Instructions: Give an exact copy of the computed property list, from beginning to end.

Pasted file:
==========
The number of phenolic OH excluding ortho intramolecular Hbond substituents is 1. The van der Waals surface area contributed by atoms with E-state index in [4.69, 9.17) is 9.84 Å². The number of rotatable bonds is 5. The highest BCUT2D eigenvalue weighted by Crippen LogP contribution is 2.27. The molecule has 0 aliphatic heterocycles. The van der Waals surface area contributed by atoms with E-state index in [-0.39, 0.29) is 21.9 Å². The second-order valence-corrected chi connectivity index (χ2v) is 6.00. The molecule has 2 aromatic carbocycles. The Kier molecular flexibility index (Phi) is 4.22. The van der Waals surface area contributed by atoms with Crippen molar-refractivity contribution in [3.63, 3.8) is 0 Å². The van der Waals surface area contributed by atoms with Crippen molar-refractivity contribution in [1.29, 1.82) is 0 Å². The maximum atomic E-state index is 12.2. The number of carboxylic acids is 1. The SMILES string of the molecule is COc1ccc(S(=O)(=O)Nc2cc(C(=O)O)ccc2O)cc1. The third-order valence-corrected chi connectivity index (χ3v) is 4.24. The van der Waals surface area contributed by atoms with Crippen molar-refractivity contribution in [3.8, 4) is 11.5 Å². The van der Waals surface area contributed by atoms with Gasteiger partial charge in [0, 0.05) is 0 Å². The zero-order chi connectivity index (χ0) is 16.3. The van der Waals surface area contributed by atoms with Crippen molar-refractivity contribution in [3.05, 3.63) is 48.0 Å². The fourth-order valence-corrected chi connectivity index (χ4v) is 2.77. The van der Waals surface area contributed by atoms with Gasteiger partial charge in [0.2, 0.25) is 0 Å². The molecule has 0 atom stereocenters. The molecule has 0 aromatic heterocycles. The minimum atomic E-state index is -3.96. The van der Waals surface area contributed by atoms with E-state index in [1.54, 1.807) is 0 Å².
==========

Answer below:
The number of phenolic OH excluding ortho intramolecular Hbond substituents is 1. The van der Waals surface area contributed by atoms with E-state index in [4.69, 9.17) is 9.84 Å². The number of rotatable bonds is 5. The highest BCUT2D eigenvalue weighted by Crippen LogP contribution is 2.27. The molecule has 0 aliphatic heterocycles. The van der Waals surface area contributed by atoms with E-state index in [-0.39, 0.29) is 21.9 Å². The second-order valence-corrected chi connectivity index (χ2v) is 6.00. The molecule has 2 aromatic carbocycles. The Kier molecular flexibility index (Phi) is 4.22. The van der Waals surface area contributed by atoms with Crippen molar-refractivity contribution in [3.63, 3.8) is 0 Å². The van der Waals surface area contributed by atoms with Crippen molar-refractivity contribution in [1.29, 1.82) is 0 Å². The maximum atomic E-state index is 12.2. The number of carboxylic acids is 1. The SMILES string of the molecule is COc1ccc(S(=O)(=O)Nc2cc(C(=O)O)ccc2O)cc1. The third-order valence-corrected chi connectivity index (χ3v) is 4.24. The van der Waals surface area contributed by atoms with Crippen molar-refractivity contribution in [3.8, 4) is 11.5 Å². The van der Waals surface area contributed by atoms with Gasteiger partial charge in [0, 0.05) is 0 Å². The zero-order chi connectivity index (χ0) is 16.3. The van der Waals surface area contributed by atoms with Crippen molar-refractivity contribution in [3.05, 3.63) is 48.0 Å². The fourth-order valence-corrected chi connectivity index (χ4v) is 2.77. The van der Waals surface area contributed by atoms with Gasteiger partial charge in [0.2, 0.25) is 0 Å². The molecule has 0 atom stereocenters. The molecule has 0 aromatic heterocycles. The minimum atomic E-state index is -3.96. The van der Waals surface area contributed by atoms with E-state index in [1.54, 1.807) is 0 Å².